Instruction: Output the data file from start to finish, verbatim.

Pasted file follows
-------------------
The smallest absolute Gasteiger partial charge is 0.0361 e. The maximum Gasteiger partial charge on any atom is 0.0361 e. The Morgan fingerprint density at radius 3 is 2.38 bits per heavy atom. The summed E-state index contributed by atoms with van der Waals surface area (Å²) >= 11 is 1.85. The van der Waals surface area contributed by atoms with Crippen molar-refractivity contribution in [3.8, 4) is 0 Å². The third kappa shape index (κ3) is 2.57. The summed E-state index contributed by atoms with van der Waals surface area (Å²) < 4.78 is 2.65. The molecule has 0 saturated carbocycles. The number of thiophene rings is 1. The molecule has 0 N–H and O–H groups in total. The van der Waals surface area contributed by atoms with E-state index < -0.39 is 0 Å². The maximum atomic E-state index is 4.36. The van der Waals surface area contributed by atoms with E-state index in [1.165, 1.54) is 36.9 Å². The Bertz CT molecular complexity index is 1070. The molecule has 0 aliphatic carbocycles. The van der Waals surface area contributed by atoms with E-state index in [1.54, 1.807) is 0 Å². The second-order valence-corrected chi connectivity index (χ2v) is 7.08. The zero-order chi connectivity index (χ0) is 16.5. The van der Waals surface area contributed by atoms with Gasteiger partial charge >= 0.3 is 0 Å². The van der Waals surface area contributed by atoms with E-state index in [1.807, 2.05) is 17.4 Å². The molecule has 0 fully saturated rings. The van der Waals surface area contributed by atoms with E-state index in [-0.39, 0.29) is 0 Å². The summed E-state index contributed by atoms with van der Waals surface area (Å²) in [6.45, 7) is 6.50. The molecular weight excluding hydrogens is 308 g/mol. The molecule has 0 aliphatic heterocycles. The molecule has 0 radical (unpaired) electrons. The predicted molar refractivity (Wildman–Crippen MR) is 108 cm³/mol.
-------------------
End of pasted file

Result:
The smallest absolute Gasteiger partial charge is 0.0361 e. The maximum Gasteiger partial charge on any atom is 0.0361 e. The Morgan fingerprint density at radius 3 is 2.38 bits per heavy atom. The summed E-state index contributed by atoms with van der Waals surface area (Å²) >= 11 is 1.85. The van der Waals surface area contributed by atoms with Crippen molar-refractivity contribution in [3.8, 4) is 0 Å². The third kappa shape index (κ3) is 2.57. The summed E-state index contributed by atoms with van der Waals surface area (Å²) < 4.78 is 2.65. The molecule has 0 saturated carbocycles. The number of thiophene rings is 1. The molecule has 0 N–H and O–H groups in total. The van der Waals surface area contributed by atoms with E-state index < -0.39 is 0 Å². The maximum atomic E-state index is 4.36. The van der Waals surface area contributed by atoms with E-state index in [1.165, 1.54) is 36.9 Å². The Bertz CT molecular complexity index is 1070. The molecule has 0 aliphatic carbocycles. The van der Waals surface area contributed by atoms with E-state index in [1.54, 1.807) is 0 Å². The second-order valence-corrected chi connectivity index (χ2v) is 7.08. The zero-order chi connectivity index (χ0) is 16.5. The van der Waals surface area contributed by atoms with Gasteiger partial charge >= 0.3 is 0 Å². The van der Waals surface area contributed by atoms with E-state index in [1.807, 2.05) is 17.4 Å². The molecule has 0 fully saturated rings. The van der Waals surface area contributed by atoms with E-state index in [-0.39, 0.29) is 0 Å². The summed E-state index contributed by atoms with van der Waals surface area (Å²) in [6.45, 7) is 6.50. The molecular weight excluding hydrogens is 308 g/mol. The molecule has 0 aliphatic heterocycles. The molecule has 0 radical (unpaired) electrons. The predicted molar refractivity (Wildman–Crippen MR) is 108 cm³/mol.